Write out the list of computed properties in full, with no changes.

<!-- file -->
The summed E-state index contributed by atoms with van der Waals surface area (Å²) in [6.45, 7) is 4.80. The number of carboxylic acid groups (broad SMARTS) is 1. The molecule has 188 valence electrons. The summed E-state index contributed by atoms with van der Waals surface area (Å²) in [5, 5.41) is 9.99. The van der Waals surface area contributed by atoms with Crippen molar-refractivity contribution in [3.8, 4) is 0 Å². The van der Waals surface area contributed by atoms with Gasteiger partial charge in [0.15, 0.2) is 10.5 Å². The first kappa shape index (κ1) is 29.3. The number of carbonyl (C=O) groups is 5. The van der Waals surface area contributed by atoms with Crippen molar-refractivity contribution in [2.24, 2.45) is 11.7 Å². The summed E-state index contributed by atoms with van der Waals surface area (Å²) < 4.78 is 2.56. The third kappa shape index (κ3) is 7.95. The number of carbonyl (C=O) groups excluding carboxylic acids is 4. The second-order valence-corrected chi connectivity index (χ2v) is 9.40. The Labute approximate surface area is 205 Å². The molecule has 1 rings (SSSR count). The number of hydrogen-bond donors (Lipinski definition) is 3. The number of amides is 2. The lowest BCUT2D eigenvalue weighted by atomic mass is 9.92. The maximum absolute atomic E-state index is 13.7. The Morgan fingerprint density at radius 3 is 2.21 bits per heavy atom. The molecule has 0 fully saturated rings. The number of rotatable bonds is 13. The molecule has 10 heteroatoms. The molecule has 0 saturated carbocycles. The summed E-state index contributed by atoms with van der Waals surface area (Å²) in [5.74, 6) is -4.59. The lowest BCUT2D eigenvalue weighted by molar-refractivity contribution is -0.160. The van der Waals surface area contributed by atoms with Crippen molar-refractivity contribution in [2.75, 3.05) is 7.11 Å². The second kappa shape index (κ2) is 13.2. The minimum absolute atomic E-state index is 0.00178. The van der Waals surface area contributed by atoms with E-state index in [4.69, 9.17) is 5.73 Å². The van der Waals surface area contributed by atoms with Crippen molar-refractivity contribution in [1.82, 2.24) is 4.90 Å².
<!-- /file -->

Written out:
The summed E-state index contributed by atoms with van der Waals surface area (Å²) in [6.45, 7) is 4.80. The number of carboxylic acid groups (broad SMARTS) is 1. The molecule has 188 valence electrons. The summed E-state index contributed by atoms with van der Waals surface area (Å²) in [5, 5.41) is 9.99. The van der Waals surface area contributed by atoms with Crippen molar-refractivity contribution in [3.8, 4) is 0 Å². The van der Waals surface area contributed by atoms with Gasteiger partial charge in [0.15, 0.2) is 10.5 Å². The first kappa shape index (κ1) is 29.3. The number of carbonyl (C=O) groups is 5. The van der Waals surface area contributed by atoms with Crippen molar-refractivity contribution in [2.24, 2.45) is 11.7 Å². The summed E-state index contributed by atoms with van der Waals surface area (Å²) < 4.78 is 2.56. The third kappa shape index (κ3) is 7.95. The number of carbonyl (C=O) groups excluding carboxylic acids is 4. The second-order valence-corrected chi connectivity index (χ2v) is 9.40. The Labute approximate surface area is 205 Å². The molecule has 1 rings (SSSR count). The number of hydrogen-bond donors (Lipinski definition) is 3. The number of amides is 2. The lowest BCUT2D eigenvalue weighted by atomic mass is 9.92. The maximum absolute atomic E-state index is 13.7. The Morgan fingerprint density at radius 3 is 2.21 bits per heavy atom. The molecule has 0 fully saturated rings. The number of rotatable bonds is 13. The molecule has 10 heteroatoms. The molecule has 0 saturated carbocycles. The summed E-state index contributed by atoms with van der Waals surface area (Å²) in [5.74, 6) is -4.59. The lowest BCUT2D eigenvalue weighted by molar-refractivity contribution is -0.160. The van der Waals surface area contributed by atoms with Crippen molar-refractivity contribution in [2.75, 3.05) is 7.11 Å². The second kappa shape index (κ2) is 13.2. The minimum absolute atomic E-state index is 0.00178. The van der Waals surface area contributed by atoms with E-state index in [4.69, 9.17) is 5.73 Å². The van der Waals surface area contributed by atoms with Crippen molar-refractivity contribution in [1.82, 2.24) is 4.90 Å².